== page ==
A Day Out
Scraping £20 from the bottom of my bank account,
I scurry my car up to London
encourage you to skive off nagging job applications
and we dive into Deptford high street.
After cosy Canterbury,
this is a foreign country.
Tipsy with laughter,
you bundle me past siren pound shops,
we hold our noses at the fish mongers’ open drain stench,
I stamp my stilettos outside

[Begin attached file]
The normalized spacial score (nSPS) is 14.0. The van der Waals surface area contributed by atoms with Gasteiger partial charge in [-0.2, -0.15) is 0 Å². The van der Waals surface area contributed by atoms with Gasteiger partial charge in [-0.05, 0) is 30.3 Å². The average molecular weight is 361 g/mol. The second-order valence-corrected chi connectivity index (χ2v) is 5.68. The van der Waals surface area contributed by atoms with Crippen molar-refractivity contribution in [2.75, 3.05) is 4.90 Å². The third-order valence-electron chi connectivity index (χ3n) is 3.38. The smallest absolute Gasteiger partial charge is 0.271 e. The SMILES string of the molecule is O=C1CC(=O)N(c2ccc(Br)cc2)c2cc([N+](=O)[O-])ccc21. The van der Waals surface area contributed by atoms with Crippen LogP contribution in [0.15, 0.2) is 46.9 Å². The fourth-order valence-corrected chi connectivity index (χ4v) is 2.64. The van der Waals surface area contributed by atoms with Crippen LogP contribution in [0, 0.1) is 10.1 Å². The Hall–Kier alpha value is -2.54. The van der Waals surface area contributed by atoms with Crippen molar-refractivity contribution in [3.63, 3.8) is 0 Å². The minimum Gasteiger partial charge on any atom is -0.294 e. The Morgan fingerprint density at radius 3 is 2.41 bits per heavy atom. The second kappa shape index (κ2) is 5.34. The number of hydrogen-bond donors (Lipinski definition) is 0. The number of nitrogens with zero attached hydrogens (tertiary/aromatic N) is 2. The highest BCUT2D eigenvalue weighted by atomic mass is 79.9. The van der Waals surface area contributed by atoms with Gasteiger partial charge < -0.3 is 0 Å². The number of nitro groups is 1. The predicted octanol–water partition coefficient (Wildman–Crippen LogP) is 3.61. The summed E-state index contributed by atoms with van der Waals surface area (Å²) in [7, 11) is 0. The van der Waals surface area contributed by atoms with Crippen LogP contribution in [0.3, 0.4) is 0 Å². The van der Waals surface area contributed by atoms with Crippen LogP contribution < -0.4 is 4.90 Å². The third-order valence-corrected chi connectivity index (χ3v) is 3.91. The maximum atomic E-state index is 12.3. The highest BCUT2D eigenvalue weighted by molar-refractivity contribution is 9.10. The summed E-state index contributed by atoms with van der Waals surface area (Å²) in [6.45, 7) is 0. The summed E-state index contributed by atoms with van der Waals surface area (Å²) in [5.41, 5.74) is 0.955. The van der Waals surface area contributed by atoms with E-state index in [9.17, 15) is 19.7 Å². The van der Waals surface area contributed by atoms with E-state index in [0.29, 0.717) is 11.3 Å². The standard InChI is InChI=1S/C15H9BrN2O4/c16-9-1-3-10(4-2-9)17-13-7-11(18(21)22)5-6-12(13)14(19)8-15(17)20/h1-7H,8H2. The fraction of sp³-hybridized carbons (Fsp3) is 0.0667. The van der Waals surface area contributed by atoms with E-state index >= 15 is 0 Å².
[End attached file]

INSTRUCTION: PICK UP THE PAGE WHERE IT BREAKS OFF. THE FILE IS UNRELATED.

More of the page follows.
the pie and mash shop,
until Alright we can have lunch here.
Afterwards, tramping your personal ordnance survey map;
piratical skull and crossbones grinning
down on us from church gates,
the Thames observed from a bleak wharf
where Marlow might have been jumped.
A hasty I’ll be in touch
as the school mistress satnav starts up,
glancing back at your windmill wave,
I suppose some peoples’ lives are like this everyday.
If you have any comments on
this poem, Fiona
Sinclair would be pleased to hear them.